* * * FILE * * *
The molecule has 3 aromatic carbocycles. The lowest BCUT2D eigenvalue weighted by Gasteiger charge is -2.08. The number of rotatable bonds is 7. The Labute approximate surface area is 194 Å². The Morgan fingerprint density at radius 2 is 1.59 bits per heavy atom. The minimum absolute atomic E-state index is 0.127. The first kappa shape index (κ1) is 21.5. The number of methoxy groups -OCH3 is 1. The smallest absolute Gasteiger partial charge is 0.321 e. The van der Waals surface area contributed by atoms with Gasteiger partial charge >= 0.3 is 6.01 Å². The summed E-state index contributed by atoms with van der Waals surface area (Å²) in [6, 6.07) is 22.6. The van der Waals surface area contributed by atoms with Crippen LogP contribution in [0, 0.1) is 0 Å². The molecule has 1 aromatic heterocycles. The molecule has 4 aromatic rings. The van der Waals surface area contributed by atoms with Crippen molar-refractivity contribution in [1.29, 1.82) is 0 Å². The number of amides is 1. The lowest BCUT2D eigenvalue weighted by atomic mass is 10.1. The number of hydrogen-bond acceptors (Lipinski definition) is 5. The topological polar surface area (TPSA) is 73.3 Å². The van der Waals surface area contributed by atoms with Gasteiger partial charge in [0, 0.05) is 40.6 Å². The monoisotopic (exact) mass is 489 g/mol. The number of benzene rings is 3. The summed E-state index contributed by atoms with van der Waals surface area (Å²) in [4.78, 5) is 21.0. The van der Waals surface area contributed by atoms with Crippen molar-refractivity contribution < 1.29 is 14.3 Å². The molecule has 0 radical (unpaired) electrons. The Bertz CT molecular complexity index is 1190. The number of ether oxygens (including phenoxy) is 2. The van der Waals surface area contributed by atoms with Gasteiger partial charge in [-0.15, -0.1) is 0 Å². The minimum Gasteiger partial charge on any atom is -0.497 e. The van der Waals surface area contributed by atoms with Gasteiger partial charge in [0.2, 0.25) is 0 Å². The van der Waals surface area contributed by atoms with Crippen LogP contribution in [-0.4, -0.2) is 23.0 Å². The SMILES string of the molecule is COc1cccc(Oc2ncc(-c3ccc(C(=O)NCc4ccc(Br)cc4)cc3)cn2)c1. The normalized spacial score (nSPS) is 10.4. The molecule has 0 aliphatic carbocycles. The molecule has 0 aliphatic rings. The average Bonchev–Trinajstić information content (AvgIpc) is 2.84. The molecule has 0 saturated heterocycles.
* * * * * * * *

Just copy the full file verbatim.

The molecule has 3 aromatic carbocycles. The lowest BCUT2D eigenvalue weighted by Gasteiger charge is -2.08. The number of rotatable bonds is 7. The Labute approximate surface area is 194 Å². The Morgan fingerprint density at radius 2 is 1.59 bits per heavy atom. The minimum absolute atomic E-state index is 0.127. The first kappa shape index (κ1) is 21.5. The number of methoxy groups -OCH3 is 1. The smallest absolute Gasteiger partial charge is 0.321 e. The van der Waals surface area contributed by atoms with Gasteiger partial charge >= 0.3 is 6.01 Å². The summed E-state index contributed by atoms with van der Waals surface area (Å²) in [6, 6.07) is 22.6. The van der Waals surface area contributed by atoms with Crippen LogP contribution in [0, 0.1) is 0 Å². The molecule has 1 aromatic heterocycles. The molecule has 4 aromatic rings. The van der Waals surface area contributed by atoms with Crippen molar-refractivity contribution in [1.29, 1.82) is 0 Å². The number of amides is 1. The lowest BCUT2D eigenvalue weighted by atomic mass is 10.1. The number of hydrogen-bond acceptors (Lipinski definition) is 5. The topological polar surface area (TPSA) is 73.3 Å². The van der Waals surface area contributed by atoms with Gasteiger partial charge in [0, 0.05) is 40.6 Å². The monoisotopic (exact) mass is 489 g/mol. The number of benzene rings is 3. The summed E-state index contributed by atoms with van der Waals surface area (Å²) in [4.78, 5) is 21.0. The van der Waals surface area contributed by atoms with Crippen molar-refractivity contribution < 1.29 is 14.3 Å². The molecule has 0 radical (unpaired) electrons. The Bertz CT molecular complexity index is 1190. The number of ether oxygens (including phenoxy) is 2. The van der Waals surface area contributed by atoms with Gasteiger partial charge in [-0.15, -0.1) is 0 Å². The minimum Gasteiger partial charge on any atom is -0.497 e. The van der Waals surface area contributed by atoms with Gasteiger partial charge in [0.2, 0.25) is 0 Å². The van der Waals surface area contributed by atoms with Crippen LogP contribution in [-0.4, -0.2) is 23.0 Å². The SMILES string of the molecule is COc1cccc(Oc2ncc(-c3ccc(C(=O)NCc4ccc(Br)cc4)cc3)cn2)c1. The normalized spacial score (nSPS) is 10.4. The molecule has 0 aliphatic carbocycles. The molecule has 0 aliphatic rings. The average Bonchev–Trinajstić information content (AvgIpc) is 2.84. The molecule has 0 saturated heterocycles.